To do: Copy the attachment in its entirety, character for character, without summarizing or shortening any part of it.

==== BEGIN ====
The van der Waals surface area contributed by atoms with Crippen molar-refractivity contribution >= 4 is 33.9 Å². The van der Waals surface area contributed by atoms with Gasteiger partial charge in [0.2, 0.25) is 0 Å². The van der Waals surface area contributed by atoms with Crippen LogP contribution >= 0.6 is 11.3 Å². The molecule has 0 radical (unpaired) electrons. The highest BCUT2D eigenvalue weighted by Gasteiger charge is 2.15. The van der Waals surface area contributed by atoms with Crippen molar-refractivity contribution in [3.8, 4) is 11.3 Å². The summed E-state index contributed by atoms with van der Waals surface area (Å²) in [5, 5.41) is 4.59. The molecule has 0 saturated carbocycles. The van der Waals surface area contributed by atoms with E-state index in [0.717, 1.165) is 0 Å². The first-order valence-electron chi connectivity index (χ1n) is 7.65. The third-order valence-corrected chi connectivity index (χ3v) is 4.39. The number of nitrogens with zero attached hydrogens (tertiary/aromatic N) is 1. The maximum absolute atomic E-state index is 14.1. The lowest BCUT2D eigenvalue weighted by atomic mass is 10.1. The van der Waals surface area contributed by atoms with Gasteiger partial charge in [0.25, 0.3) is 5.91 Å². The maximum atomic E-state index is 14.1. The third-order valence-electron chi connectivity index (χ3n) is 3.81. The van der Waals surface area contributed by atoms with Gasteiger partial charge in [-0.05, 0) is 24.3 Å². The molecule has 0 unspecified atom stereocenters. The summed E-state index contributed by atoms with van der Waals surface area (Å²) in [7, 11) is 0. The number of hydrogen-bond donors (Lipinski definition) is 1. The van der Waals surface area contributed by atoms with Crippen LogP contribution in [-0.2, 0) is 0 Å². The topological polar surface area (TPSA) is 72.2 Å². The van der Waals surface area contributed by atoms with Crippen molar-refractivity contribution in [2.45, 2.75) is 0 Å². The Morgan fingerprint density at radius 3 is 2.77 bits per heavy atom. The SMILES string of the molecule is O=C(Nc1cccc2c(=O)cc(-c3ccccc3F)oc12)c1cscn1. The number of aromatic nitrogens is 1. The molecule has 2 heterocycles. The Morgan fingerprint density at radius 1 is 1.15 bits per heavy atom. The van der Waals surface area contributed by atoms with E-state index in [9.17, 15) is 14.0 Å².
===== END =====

The van der Waals surface area contributed by atoms with Crippen molar-refractivity contribution >= 4 is 33.9 Å². The van der Waals surface area contributed by atoms with Gasteiger partial charge in [0.2, 0.25) is 0 Å². The van der Waals surface area contributed by atoms with Crippen LogP contribution >= 0.6 is 11.3 Å². The molecule has 0 radical (unpaired) electrons. The highest BCUT2D eigenvalue weighted by Gasteiger charge is 2.15. The van der Waals surface area contributed by atoms with Crippen molar-refractivity contribution in [3.8, 4) is 11.3 Å². The summed E-state index contributed by atoms with van der Waals surface area (Å²) in [5, 5.41) is 4.59. The molecule has 0 saturated carbocycles. The van der Waals surface area contributed by atoms with E-state index in [0.717, 1.165) is 0 Å². The first-order valence-electron chi connectivity index (χ1n) is 7.65. The third-order valence-corrected chi connectivity index (χ3v) is 4.39. The number of nitrogens with zero attached hydrogens (tertiary/aromatic N) is 1. The maximum absolute atomic E-state index is 14.1. The lowest BCUT2D eigenvalue weighted by atomic mass is 10.1. The van der Waals surface area contributed by atoms with Gasteiger partial charge in [0.25, 0.3) is 5.91 Å². The maximum atomic E-state index is 14.1. The third-order valence-electron chi connectivity index (χ3n) is 3.81. The van der Waals surface area contributed by atoms with Gasteiger partial charge in [-0.05, 0) is 24.3 Å². The molecule has 0 unspecified atom stereocenters. The summed E-state index contributed by atoms with van der Waals surface area (Å²) in [7, 11) is 0. The number of hydrogen-bond donors (Lipinski definition) is 1. The van der Waals surface area contributed by atoms with Crippen LogP contribution in [-0.2, 0) is 0 Å². The topological polar surface area (TPSA) is 72.2 Å². The van der Waals surface area contributed by atoms with Crippen molar-refractivity contribution in [2.45, 2.75) is 0 Å². The Morgan fingerprint density at radius 3 is 2.77 bits per heavy atom. The SMILES string of the molecule is O=C(Nc1cccc2c(=O)cc(-c3ccccc3F)oc12)c1cscn1. The number of aromatic nitrogens is 1. The molecule has 2 heterocycles. The Morgan fingerprint density at radius 1 is 1.15 bits per heavy atom. The van der Waals surface area contributed by atoms with E-state index in [9.17, 15) is 14.0 Å².